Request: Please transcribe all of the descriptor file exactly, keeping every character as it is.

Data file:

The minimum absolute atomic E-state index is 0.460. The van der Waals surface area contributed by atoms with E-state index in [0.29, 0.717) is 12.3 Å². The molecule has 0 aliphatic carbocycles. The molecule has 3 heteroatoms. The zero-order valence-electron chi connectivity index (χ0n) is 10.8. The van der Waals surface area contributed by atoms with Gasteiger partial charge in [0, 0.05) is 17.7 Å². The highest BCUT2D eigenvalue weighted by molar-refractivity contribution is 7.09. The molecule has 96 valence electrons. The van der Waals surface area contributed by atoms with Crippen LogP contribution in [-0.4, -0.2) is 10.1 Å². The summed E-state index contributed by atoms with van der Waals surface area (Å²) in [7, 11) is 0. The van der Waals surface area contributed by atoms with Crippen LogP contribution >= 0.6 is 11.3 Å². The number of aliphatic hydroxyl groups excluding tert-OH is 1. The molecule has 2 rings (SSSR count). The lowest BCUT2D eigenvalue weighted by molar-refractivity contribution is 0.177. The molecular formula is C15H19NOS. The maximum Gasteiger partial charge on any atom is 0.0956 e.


The minimum absolute atomic E-state index is 0.460. The van der Waals surface area contributed by atoms with E-state index in [0.29, 0.717) is 12.3 Å². The molecule has 0 aliphatic carbocycles. The molecule has 3 heteroatoms. The zero-order valence-electron chi connectivity index (χ0n) is 10.8. The van der Waals surface area contributed by atoms with Gasteiger partial charge in [0, 0.05) is 17.7 Å². The highest BCUT2D eigenvalue weighted by molar-refractivity contribution is 7.09. The molecule has 96 valence electrons. The van der Waals surface area contributed by atoms with Crippen LogP contribution in [-0.4, -0.2) is 10.1 Å². The summed E-state index contributed by atoms with van der Waals surface area (Å²) in [7, 11) is 0. The van der Waals surface area contributed by atoms with Crippen LogP contribution >= 0.6 is 11.3 Å². The number of aliphatic hydroxyl groups excluding tert-OH is 1. The molecule has 2 rings (SSSR count). The lowest BCUT2D eigenvalue weighted by molar-refractivity contribution is 0.177. The molecular formula is C15H19NOS. The maximum Gasteiger partial charge on any atom is 0.0956 e.